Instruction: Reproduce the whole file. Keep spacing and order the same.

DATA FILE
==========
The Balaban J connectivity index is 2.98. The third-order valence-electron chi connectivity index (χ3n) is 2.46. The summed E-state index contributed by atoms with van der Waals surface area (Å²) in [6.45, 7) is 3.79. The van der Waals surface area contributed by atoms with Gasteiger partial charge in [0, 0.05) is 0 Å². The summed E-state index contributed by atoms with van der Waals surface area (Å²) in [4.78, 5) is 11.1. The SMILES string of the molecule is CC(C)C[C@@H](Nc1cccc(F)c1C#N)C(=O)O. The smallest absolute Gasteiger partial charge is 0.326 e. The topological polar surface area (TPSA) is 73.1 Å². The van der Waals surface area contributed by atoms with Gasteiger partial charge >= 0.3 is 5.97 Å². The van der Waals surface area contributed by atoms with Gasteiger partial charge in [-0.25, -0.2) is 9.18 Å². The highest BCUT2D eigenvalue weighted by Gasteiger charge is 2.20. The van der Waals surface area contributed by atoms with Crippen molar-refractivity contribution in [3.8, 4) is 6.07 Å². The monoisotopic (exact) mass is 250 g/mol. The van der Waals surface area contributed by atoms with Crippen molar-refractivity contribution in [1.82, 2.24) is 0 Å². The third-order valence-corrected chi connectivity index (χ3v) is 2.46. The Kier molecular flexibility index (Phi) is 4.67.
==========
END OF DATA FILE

The Balaban J connectivity index is 2.98. The third-order valence-electron chi connectivity index (χ3n) is 2.46. The summed E-state index contributed by atoms with van der Waals surface area (Å²) in [6.45, 7) is 3.79. The van der Waals surface area contributed by atoms with Gasteiger partial charge in [0, 0.05) is 0 Å². The summed E-state index contributed by atoms with van der Waals surface area (Å²) in [4.78, 5) is 11.1. The SMILES string of the molecule is CC(C)C[C@@H](Nc1cccc(F)c1C#N)C(=O)O. The smallest absolute Gasteiger partial charge is 0.326 e. The topological polar surface area (TPSA) is 73.1 Å². The van der Waals surface area contributed by atoms with Gasteiger partial charge >= 0.3 is 5.97 Å². The van der Waals surface area contributed by atoms with Gasteiger partial charge in [-0.25, -0.2) is 9.18 Å². The highest BCUT2D eigenvalue weighted by Gasteiger charge is 2.20. The van der Waals surface area contributed by atoms with Crippen molar-refractivity contribution in [3.8, 4) is 6.07 Å². The monoisotopic (exact) mass is 250 g/mol. The van der Waals surface area contributed by atoms with Crippen molar-refractivity contribution in [1.82, 2.24) is 0 Å². The third-order valence-corrected chi connectivity index (χ3v) is 2.46. The Kier molecular flexibility index (Phi) is 4.67.